Ask yourself, what does a publisher gain by specializing in new writers if they don’t appear to have the ability to promote and market them? I’m not saying there’s evil afloat. But what I am suggesting is that writers stop and think about the motivation. It’s not enough for them to say, “We market and promote our authors!” They need to back that up with proof.

And, lastly, I heartily recommend you always give a new publisher a couple years to prove themselves. It takes about that much time for them to run out of their startup financing and implode. After all, it’s your book and you worked achingly hard on it – you surely don’t want to publish it badly. Why give it away to someone who appeals to your sense of hope? Just because someone is looking for new voices doesn’t mean they can deliver.

14 Responses to “I’m looking for new voices!”

  1. NinjaFingers says:

    I suppose a legitimate reason would be that the publisher is hoping that they can find somebody good without having to compete with established houses.

  2. I hear you, Ninjie, but this isn’t a selling tool. And anyone who uses this as a selling feature will quickly find themselves mired in LOTS of green manuscripts in order to find that one or two good manuscripts. Authors should be attracted to the fact that a publisher can get the job done, not that they are looking for new voices. It strikes me as illogical.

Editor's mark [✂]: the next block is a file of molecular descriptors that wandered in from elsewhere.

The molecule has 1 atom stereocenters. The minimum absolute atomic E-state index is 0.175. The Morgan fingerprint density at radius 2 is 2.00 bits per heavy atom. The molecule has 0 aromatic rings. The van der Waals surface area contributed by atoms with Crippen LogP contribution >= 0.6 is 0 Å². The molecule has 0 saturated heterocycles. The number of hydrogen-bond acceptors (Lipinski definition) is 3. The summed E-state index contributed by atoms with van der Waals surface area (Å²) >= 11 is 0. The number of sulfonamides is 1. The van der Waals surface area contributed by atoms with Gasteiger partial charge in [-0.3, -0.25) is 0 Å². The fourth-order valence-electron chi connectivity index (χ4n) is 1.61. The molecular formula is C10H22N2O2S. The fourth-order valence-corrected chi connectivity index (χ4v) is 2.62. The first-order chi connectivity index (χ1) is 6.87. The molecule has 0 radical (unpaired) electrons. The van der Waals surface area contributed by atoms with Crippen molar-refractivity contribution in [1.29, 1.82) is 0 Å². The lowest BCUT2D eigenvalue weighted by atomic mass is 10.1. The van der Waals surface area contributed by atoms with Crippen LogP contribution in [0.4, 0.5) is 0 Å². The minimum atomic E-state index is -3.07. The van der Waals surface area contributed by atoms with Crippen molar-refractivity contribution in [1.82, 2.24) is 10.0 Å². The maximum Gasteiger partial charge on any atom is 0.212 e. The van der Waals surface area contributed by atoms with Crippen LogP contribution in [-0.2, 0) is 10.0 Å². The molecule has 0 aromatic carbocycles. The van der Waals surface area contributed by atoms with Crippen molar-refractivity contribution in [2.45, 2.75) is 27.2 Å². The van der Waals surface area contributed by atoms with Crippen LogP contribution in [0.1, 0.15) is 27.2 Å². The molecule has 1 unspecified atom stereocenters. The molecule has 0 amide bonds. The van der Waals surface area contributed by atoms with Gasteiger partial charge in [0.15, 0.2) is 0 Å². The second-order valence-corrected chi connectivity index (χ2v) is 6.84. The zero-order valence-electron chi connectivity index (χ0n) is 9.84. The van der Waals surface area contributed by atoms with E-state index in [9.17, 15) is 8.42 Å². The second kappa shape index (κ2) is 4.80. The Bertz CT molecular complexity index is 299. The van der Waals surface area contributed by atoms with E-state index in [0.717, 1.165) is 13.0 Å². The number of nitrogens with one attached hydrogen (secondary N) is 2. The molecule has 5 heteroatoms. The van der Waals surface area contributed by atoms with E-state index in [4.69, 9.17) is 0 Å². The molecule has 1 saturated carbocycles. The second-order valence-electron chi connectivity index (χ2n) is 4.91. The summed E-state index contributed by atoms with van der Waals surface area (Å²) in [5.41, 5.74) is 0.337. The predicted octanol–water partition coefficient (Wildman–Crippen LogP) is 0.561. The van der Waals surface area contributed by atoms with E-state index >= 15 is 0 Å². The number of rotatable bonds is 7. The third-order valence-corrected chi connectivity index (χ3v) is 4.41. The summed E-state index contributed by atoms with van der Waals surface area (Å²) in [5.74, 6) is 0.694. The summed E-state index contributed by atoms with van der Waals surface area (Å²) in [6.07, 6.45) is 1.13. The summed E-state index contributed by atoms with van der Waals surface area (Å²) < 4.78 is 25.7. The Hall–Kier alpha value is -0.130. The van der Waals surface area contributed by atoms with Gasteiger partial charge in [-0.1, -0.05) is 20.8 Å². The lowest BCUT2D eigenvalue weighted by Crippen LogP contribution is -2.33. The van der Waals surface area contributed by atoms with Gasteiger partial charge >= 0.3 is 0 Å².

3. kimkircher says:

    Well said: You “don’t want to publish it badly.” Too often writers jump into publishing without understanding the whole story, and even considering that there is such a thing as publishing badly.

  4. DOT says:

    I understand your point; books need to sell and the more the merrier. There is of course a ‘however’, which is new voices are very necessary to move the cause of literature forward. Books are both a commercial project and an artistic venture. Without new voices we would end up like Hollywood, desperately trying to look forward while all the time looking in our rear-view mirrors so achieving nothing of note. I don’t have to list the voices of the past who would be unpublishable today because they would not be seen as instantly commercial but who have become the classics we all now look to. Yours is a tricky role and not one I would take on. And I respect the fact that different agents will deal with different genres, different risk factors with differing passions; however, we do need agents who are willing to take on books that do not fit the mould of past successes.

  5. NinjaFingers says:

    We do, but what she is talking about is new, inexperienced publishers who say they badly want new writers.

    We have a saying in the horse industry: Green + green = black + blue.